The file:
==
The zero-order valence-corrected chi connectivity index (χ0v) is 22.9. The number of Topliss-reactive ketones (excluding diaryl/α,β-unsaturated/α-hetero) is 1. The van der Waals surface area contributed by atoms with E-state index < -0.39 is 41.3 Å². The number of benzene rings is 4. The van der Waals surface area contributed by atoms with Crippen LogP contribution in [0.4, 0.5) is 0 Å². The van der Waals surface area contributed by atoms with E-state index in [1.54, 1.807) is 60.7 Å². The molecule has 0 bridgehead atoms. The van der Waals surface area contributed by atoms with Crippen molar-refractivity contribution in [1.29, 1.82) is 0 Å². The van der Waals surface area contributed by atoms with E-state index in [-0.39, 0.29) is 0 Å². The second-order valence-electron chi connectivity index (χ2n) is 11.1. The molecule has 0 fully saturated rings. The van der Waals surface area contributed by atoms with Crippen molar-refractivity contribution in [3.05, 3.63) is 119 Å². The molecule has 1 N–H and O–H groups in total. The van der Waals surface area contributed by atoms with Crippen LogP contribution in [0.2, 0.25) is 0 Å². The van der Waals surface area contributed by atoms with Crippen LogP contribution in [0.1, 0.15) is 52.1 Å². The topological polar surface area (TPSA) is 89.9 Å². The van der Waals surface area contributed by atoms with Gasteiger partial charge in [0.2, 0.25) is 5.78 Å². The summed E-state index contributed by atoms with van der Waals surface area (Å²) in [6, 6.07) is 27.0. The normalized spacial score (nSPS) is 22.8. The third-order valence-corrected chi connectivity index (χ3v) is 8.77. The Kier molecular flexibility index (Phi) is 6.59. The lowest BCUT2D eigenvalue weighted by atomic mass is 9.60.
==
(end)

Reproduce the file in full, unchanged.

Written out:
The zero-order valence-corrected chi connectivity index (χ0v) is 22.9. The number of Topliss-reactive ketones (excluding diaryl/α,β-unsaturated/α-hetero) is 1. The van der Waals surface area contributed by atoms with E-state index < -0.39 is 41.3 Å². The number of benzene rings is 4. The van der Waals surface area contributed by atoms with Crippen LogP contribution in [0.4, 0.5) is 0 Å². The van der Waals surface area contributed by atoms with E-state index in [1.54, 1.807) is 60.7 Å². The molecule has 0 bridgehead atoms. The van der Waals surface area contributed by atoms with Crippen molar-refractivity contribution in [1.29, 1.82) is 0 Å². The van der Waals surface area contributed by atoms with E-state index in [-0.39, 0.29) is 0 Å². The second-order valence-electron chi connectivity index (χ2n) is 11.1. The molecule has 0 fully saturated rings. The van der Waals surface area contributed by atoms with Crippen molar-refractivity contribution in [3.05, 3.63) is 119 Å². The molecule has 1 N–H and O–H groups in total. The van der Waals surface area contributed by atoms with Crippen LogP contribution in [0.2, 0.25) is 0 Å². The van der Waals surface area contributed by atoms with Crippen LogP contribution in [0.1, 0.15) is 52.1 Å². The topological polar surface area (TPSA) is 89.9 Å². The van der Waals surface area contributed by atoms with Gasteiger partial charge in [0.2, 0.25) is 5.78 Å². The summed E-state index contributed by atoms with van der Waals surface area (Å²) in [6, 6.07) is 27.0. The normalized spacial score (nSPS) is 22.8. The third-order valence-corrected chi connectivity index (χ3v) is 8.77. The Kier molecular flexibility index (Phi) is 6.59. The lowest BCUT2D eigenvalue weighted by atomic mass is 9.60.